Objectives: This study examined the relationship of self-reported physical activity with subsequent depression and psychiatric distress.
Methods: Physical activity was assessed in medical school and midlife in 973 physicians as part of a prospective observational study. Outcome measures were the incidence of self-reported clinical depression and psychiatric distress on the General Health Questionnaire.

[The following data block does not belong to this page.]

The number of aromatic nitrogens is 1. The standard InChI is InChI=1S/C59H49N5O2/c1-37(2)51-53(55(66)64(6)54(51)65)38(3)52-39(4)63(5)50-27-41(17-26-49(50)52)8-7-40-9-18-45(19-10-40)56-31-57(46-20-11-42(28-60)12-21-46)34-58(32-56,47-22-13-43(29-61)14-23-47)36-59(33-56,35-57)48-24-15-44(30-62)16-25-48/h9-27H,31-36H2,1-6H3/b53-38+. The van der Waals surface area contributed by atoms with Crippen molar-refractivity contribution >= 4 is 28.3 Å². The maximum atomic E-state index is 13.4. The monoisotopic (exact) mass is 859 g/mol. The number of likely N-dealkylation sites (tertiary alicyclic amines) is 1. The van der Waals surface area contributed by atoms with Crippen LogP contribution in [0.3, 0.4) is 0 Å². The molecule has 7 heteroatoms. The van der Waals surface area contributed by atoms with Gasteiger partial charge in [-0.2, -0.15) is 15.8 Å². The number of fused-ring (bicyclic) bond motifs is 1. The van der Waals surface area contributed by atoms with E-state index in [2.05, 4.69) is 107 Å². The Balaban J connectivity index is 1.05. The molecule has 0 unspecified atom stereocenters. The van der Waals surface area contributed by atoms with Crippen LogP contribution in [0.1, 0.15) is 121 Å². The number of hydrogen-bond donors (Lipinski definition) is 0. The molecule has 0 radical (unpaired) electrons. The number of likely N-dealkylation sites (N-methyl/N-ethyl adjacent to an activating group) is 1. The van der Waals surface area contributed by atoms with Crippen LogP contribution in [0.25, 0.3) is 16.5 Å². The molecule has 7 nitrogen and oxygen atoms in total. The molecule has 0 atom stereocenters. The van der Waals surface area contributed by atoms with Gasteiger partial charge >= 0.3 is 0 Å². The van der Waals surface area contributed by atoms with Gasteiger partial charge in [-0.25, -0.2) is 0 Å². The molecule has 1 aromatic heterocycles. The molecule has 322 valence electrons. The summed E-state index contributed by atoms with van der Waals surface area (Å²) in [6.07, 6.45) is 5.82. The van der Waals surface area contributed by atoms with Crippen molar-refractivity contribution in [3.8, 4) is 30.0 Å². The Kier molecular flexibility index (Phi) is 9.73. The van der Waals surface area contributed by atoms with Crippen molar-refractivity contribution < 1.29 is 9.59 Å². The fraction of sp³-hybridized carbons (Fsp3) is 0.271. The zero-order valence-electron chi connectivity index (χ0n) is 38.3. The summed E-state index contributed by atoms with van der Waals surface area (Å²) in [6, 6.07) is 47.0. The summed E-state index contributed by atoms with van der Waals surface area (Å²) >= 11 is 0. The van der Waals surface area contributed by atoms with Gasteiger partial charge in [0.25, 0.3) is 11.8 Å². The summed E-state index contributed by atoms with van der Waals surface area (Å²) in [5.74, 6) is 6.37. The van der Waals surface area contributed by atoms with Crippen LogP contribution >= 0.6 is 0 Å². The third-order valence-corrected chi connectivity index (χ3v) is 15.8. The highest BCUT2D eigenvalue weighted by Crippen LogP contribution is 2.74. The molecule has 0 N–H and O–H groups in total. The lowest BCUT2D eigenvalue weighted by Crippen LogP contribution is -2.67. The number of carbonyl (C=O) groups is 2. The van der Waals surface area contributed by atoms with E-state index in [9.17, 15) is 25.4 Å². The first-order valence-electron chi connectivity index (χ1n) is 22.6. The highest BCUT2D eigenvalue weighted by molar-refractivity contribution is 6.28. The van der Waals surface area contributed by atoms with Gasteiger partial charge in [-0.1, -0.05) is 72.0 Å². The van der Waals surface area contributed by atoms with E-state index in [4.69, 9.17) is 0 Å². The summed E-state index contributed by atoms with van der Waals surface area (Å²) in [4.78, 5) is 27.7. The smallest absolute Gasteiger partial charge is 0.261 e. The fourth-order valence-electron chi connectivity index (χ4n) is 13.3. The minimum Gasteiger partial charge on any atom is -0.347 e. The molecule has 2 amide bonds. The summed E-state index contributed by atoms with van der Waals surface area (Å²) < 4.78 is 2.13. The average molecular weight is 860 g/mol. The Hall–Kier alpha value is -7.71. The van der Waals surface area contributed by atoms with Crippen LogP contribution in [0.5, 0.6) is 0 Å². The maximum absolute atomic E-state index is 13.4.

Results: The risk of depression was similar for nonexercisers and exercisers. No relationship was observed between physical activity level and subsequent psychiatric distress.
Conclusions: This study found no evidence that exercise reduces risk for depression or psychiatric distress.